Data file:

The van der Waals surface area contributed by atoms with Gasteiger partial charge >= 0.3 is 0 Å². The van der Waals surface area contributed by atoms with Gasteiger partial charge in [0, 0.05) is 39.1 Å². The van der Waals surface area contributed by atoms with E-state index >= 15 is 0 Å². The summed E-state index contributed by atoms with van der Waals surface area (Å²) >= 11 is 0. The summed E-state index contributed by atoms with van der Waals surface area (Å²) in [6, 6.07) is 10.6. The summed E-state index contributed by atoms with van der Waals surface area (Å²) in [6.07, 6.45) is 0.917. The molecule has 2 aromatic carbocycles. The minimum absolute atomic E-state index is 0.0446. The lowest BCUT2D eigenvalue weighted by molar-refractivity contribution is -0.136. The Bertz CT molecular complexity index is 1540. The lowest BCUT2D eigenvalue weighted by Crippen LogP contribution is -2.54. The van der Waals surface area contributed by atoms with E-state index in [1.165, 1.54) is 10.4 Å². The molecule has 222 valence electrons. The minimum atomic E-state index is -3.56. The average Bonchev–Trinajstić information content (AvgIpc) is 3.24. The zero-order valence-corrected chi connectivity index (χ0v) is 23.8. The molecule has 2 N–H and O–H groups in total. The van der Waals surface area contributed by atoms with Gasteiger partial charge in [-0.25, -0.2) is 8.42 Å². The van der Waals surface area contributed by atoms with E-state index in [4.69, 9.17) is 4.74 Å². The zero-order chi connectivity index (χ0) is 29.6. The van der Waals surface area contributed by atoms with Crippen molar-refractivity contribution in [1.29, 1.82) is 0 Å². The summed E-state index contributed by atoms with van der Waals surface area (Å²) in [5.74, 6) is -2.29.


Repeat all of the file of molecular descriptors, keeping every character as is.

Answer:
The van der Waals surface area contributed by atoms with Gasteiger partial charge >= 0.3 is 0 Å². The van der Waals surface area contributed by atoms with Gasteiger partial charge in [0, 0.05) is 39.1 Å². The van der Waals surface area contributed by atoms with E-state index >= 15 is 0 Å². The summed E-state index contributed by atoms with van der Waals surface area (Å²) >= 11 is 0. The summed E-state index contributed by atoms with van der Waals surface area (Å²) in [6, 6.07) is 10.6. The summed E-state index contributed by atoms with van der Waals surface area (Å²) in [6.07, 6.45) is 0.917. The molecule has 2 aromatic carbocycles. The minimum absolute atomic E-state index is 0.0446. The lowest BCUT2D eigenvalue weighted by molar-refractivity contribution is -0.136. The Bertz CT molecular complexity index is 1540. The lowest BCUT2D eigenvalue weighted by Crippen LogP contribution is -2.54. The van der Waals surface area contributed by atoms with E-state index in [1.165, 1.54) is 10.4 Å². The molecule has 222 valence electrons. The minimum atomic E-state index is -3.56. The average Bonchev–Trinajstić information content (AvgIpc) is 3.24. The zero-order valence-corrected chi connectivity index (χ0v) is 23.8. The molecule has 2 N–H and O–H groups in total. The van der Waals surface area contributed by atoms with Gasteiger partial charge in [-0.25, -0.2) is 8.42 Å². The van der Waals surface area contributed by atoms with E-state index in [4.69, 9.17) is 4.74 Å². The zero-order chi connectivity index (χ0) is 29.6. The van der Waals surface area contributed by atoms with Crippen molar-refractivity contribution in [1.29, 1.82) is 0 Å². The summed E-state index contributed by atoms with van der Waals surface area (Å²) in [5.74, 6) is -2.29.